Water is creeping up the worry-ladder of environmental problems that need to be dealt with around the world. In drier climates, here in the US, water is a precious resource. California is a state that best knows about water shortages with water piped in from Northern California and the Colorado River. When the average household uses about 300 gallons of water a day—and much more for the drier, hotter climate —this is a serious concern, especially, when we know that only 1 percent of the world’s water can be used for our needs. The rest of the 99 percent is frozen in glaciers or is salt water in the oceans. Some might argue that the rain and snow replenishes the earth’s watershed, but there is no guarantee where or when that water will fall, leaving us with floods or droughts throughout the year.
The EPA shows us that 37 percent of that precious 1 percent goes to irrigation. It was that 37 percent that concerned, California resident, Reza Pourzia as he drove through his neighborhood in the mornings. Every day, those beautiful, lush green lawns, and gardens were being watered by automatic sprinkler systems—come rain or shine. It really bothered him that in a place that was so desperate for fresh water that people’s yards were being drowned, well past the point of saturation, until the overflow was running down the street, filling it with fertilizers and pesticides.
Driving past people’s homes with those automatic watering systems, ready to spring to action the very second that timer hit its mark, drove him to distraction. There had to be a way around the problem, but even he realized what a pain in the neck it was to reset those timers. This, of course, would prove to be an impossible task unless you knew when the weather would change. People had jobs, kids needed to be chauffeured to here and there, errands … they couldn’t sit home to wait to see what the daily weather changes were. This nagged and niggled around in the back of his mind each day. And, this was the defining period that Reza Pourzia became a social entrepreneur.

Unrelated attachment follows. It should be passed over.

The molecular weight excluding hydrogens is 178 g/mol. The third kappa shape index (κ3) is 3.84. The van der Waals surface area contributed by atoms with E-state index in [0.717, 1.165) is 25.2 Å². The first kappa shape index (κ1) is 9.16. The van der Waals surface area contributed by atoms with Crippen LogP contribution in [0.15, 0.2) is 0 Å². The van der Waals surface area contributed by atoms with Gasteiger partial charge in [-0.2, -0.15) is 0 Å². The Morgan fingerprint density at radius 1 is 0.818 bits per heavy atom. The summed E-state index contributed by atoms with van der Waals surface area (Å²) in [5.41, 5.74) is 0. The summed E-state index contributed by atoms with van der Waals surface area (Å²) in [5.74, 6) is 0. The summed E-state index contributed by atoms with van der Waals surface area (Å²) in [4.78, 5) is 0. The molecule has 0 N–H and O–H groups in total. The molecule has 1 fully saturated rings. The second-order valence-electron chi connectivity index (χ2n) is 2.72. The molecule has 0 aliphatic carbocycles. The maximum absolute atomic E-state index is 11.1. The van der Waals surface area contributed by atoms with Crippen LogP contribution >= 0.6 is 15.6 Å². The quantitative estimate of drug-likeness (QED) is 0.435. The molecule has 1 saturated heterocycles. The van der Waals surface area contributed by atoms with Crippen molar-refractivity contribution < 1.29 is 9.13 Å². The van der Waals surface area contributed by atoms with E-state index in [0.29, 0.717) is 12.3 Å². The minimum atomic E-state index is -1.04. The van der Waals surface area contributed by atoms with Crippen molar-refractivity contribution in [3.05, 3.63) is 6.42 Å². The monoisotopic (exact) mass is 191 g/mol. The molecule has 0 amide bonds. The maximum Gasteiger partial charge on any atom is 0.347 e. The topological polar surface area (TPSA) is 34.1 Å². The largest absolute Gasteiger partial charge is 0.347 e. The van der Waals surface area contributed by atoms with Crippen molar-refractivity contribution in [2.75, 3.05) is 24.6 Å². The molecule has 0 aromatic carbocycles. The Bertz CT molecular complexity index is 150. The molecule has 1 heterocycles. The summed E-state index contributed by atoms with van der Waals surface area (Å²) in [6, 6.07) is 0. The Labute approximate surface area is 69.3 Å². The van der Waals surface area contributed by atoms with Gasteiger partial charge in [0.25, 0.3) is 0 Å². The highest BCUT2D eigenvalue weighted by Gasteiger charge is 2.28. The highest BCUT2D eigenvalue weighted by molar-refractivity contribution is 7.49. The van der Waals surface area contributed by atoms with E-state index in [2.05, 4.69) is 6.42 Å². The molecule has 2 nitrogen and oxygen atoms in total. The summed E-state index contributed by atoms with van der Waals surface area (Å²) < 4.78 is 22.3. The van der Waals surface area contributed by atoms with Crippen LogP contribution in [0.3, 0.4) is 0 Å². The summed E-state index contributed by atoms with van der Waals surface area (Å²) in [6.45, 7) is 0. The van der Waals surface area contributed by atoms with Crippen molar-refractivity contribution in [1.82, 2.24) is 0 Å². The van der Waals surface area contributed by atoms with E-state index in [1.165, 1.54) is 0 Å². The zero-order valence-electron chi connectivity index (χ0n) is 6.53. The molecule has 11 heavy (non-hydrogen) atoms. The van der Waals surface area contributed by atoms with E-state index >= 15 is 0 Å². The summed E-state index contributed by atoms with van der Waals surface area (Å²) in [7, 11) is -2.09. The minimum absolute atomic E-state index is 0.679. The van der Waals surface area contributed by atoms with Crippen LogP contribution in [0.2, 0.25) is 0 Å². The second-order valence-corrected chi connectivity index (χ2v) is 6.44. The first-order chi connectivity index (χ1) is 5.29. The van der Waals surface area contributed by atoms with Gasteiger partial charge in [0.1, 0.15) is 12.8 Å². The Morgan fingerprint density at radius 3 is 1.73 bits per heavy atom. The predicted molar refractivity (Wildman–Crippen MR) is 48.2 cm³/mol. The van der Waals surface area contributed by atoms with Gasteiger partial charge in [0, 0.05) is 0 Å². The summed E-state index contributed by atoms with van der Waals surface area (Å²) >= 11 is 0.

All that thought paid off as soon as wireless technology came into play. Pourzia realized that if he hooked up the sprinkler system to a computer program that the whole wasted water problem would be solved directly from the weather stations. The benefits from this idea were thrilling—lower water bills for the homeowner, less water being wasted in the environment, and less money spent on fertilizers and pesticides that had been washed away down the street gutters. The latter, of course, is also much better for everyone’s health and the environment. And finally, there would be no need to reset timers. It was such an exciting idea that Pourzia quit his consulting job and went to work putting his plan into action. Thus, in 2005, Cyber Rain was born.
The controller that Pourzia developed, to control the flow of water being used daily, is simple to use. The module plugs into your home wireless network. The old sprinkler timer is replaced with this new one. The device connects to the weather service and water use can be adjusted to the amount of humidity or rain on any given day, and it can even be adjusted for slopes or hills. The software alerts you when a sprinkler head breaks, and can even tell you when it’s time to fertilize your lawn again. The Cyber Rain Cloud allows you to operate the system from anywhere, even your iPhone.
It’s estimated that Cyber Rain will save between 40 to 60 percent of household water usage per year. It is a perfect idea for commercial use as well for schools, parks, municipalities, golf courses. They are the first smart-irrigation product to be certified by the EPA’s Watersense. They have also passed the SWAT certification by the Center of Irrigation Technology. Many states are offering rebates of up to $1,000 to get people to conserve water with this new technology.